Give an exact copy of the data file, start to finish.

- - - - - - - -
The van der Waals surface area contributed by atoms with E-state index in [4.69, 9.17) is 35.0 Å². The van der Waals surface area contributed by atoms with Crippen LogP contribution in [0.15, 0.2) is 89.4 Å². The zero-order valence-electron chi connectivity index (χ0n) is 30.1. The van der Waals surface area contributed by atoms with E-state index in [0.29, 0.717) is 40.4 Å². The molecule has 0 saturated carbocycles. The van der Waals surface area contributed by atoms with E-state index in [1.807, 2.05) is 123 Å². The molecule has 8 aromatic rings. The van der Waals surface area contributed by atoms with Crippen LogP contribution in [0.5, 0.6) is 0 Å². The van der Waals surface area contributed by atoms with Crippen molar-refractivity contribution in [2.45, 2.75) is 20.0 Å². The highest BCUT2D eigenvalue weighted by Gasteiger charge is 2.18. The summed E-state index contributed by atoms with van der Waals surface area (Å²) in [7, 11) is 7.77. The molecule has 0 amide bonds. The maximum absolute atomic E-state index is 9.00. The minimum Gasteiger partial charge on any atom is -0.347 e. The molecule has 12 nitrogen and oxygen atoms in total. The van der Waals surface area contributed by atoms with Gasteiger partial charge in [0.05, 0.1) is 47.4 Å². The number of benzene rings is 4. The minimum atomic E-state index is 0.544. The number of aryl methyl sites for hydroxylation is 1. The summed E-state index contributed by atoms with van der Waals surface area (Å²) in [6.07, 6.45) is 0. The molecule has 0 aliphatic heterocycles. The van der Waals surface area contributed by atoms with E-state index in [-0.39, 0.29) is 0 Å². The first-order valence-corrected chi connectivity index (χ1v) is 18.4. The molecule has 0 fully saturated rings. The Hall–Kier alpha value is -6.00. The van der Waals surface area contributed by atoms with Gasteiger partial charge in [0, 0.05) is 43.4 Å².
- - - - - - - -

The van der Waals surface area contributed by atoms with E-state index in [4.69, 9.17) is 35.0 Å². The van der Waals surface area contributed by atoms with Crippen LogP contribution in [0.15, 0.2) is 89.4 Å². The zero-order valence-electron chi connectivity index (χ0n) is 30.1. The van der Waals surface area contributed by atoms with E-state index in [0.29, 0.717) is 40.4 Å². The molecule has 0 saturated carbocycles. The van der Waals surface area contributed by atoms with E-state index in [1.807, 2.05) is 123 Å². The molecule has 8 aromatic rings. The van der Waals surface area contributed by atoms with Crippen LogP contribution in [0.5, 0.6) is 0 Å². The van der Waals surface area contributed by atoms with Crippen molar-refractivity contribution in [2.45, 2.75) is 20.0 Å². The highest BCUT2D eigenvalue weighted by Gasteiger charge is 2.18. The summed E-state index contributed by atoms with van der Waals surface area (Å²) in [7, 11) is 7.77. The molecule has 0 amide bonds. The maximum absolute atomic E-state index is 9.00. The minimum Gasteiger partial charge on any atom is -0.347 e. The molecule has 12 nitrogen and oxygen atoms in total. The van der Waals surface area contributed by atoms with Gasteiger partial charge in [0.05, 0.1) is 47.4 Å². The number of benzene rings is 4. The minimum atomic E-state index is 0.544. The number of aryl methyl sites for hydroxylation is 1. The summed E-state index contributed by atoms with van der Waals surface area (Å²) in [6.07, 6.45) is 0. The molecule has 0 aliphatic heterocycles. The van der Waals surface area contributed by atoms with E-state index in [-0.39, 0.29) is 0 Å². The first-order valence-corrected chi connectivity index (χ1v) is 18.4. The molecule has 0 fully saturated rings. The Hall–Kier alpha value is -6.00. The van der Waals surface area contributed by atoms with Gasteiger partial charge in [0, 0.05) is 43.4 Å².